As someone who works in a digital agency by day and blogs about fashion by night, I can’t not comment on this season’s fashion weeks, arguably the most ‘digital’ yet.
On the one hand, this is exciting and something to applaud – I’ve been banging on about fashion and digital technology being natural bedfellows for some time. They’re both highly creative, fast-moving and innovative and although many fashionistas would be horrified at the thought, their love of all things glossy and new isn’t too dissimilar to the technology geeks’ love of shiny metal objects.
This season, even the fashion editors from the most traditional of papers have felt compelled to write about the use of digital by fashion labels, indicating how mainstream the idea of adding an interactive element to a show has become. It seems every label – from the youthful Topshop Unique to the classic Diane Von Furstenberg – is trying to ‘do a Burberry.’ And for the time being, this is still enough to grab the attention of the media.
But what happens next season when simply trying out some cool digital stuff isn’t PR-worthy anymore?
And herein lies the problem.
Burberry aside, I would question what are the business and brand objectives behind many of these digital activities? Burberry – as the innovator in this space – was smart enough to make its investment in digital part of its brand DNA way ahead of its competitors. So much so that even if not all of Burberry’s digital ideas are good ones (and I’m not convinced they are), it doesn’t matter as they have positioned themselves as experimenters and pioneers.
Digital is now so integrated into the Burberry business, they make everyone else look like they’re playing catch up. And since few can match Burberry in terms of investment in this area, it’s never going to be a very fair or interesting race.
From what I’ve seen at fashion week, many of the labels that are using new technology seem to be taking a scattergun approach, trying out whatever technology they can get their hands on or whatever technology company approaches them first.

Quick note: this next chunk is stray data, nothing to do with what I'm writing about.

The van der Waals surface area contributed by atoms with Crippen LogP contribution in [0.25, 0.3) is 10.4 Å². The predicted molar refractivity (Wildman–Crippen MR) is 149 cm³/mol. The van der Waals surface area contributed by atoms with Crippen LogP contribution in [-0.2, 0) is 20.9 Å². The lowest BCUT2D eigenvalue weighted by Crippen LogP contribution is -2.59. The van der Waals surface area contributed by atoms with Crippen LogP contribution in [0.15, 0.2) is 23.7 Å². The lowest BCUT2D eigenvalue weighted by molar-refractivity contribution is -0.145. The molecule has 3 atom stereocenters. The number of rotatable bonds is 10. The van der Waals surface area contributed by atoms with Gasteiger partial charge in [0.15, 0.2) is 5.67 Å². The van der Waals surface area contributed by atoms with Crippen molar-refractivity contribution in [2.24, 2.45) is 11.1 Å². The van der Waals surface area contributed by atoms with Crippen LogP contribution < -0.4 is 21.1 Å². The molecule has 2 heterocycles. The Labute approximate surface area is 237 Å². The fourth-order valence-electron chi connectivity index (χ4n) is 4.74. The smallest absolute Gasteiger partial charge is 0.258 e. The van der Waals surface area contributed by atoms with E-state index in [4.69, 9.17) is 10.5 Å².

It feels a bit like the fashion world is going into “sample sale” mode, grabbing any and every piece of new technology just because it is there for the taking (I’m hoping this analogy may be enough to horrify some labels into thinking about their digital strategy!).
Now, this is all very disappointing as I strongly believe that integrating more digital technology into the fashion industry has the potential to grow the kind of businesses that are set to thrive in the future.
But this can only happen if fashion labels take it as seriously as they would their new collection. Imagine for a minute if fashion labels asked the same questions about their digital technology as they do about their collections?
- What do these clothes communicate about the brand?
- Which of these clothes will my customers really want to wear?
- How do my clothes answer a customer need or desire?
- Which piece of clothing is going to be the stand out piece that will make the label famous?
Just replace the word ‘clothes’ with technology and you have the starting point of a more business-centred, rather than column inches driven, digital strategy.
It would be wonderful to see more fashion labels using digital technology to service and communicate with their customers better; being more thoughtful about what they share rather simply setting up a live stream of their show, as seems to be the default digital activity du jour.
Indeed, who really has time to watch these live streams other than those that work in fashion for a living? Wouldn’t it be better if designers created online content that felt a bit more personal and a bit easier to digest for their fans? Simple stuff that is thoughtful and centred on what it is about the brand that makes it so special.
I, for one, would trade a grainy live stream any day for some ‘making of’ content from designers like the Mary Katrantzou and Erdem. Revealing the amount of work that goes into creating those prints and that embellishment would surely be more brand-building that simply live-streaming a show just like everyone else?
Injecting some personality into digital activities is equally vital for these brands. I’ve bemoaned the lack of personality in the Stella McCartney twitter feed before but it really bothers me. It’s a missed opportunity for a brand whose designer is such a strong personality to use twitter merely as a bland PR stream. They could learn a lot from Victoria Beckham who uses Twitter to show her sense of humour, her unquestionable love of fashion, and her own fabulous lifestyle. Yes it is vain and self-indulgent but that’s what brand Beckham is about. So it works.
Anyway, this post is fast becoming an essay but I’ll be looking more into this area. So watch this space and I’d love to hear your thoughts too!
A slightly reworked version of this post also featured on The Guardian media network hub here.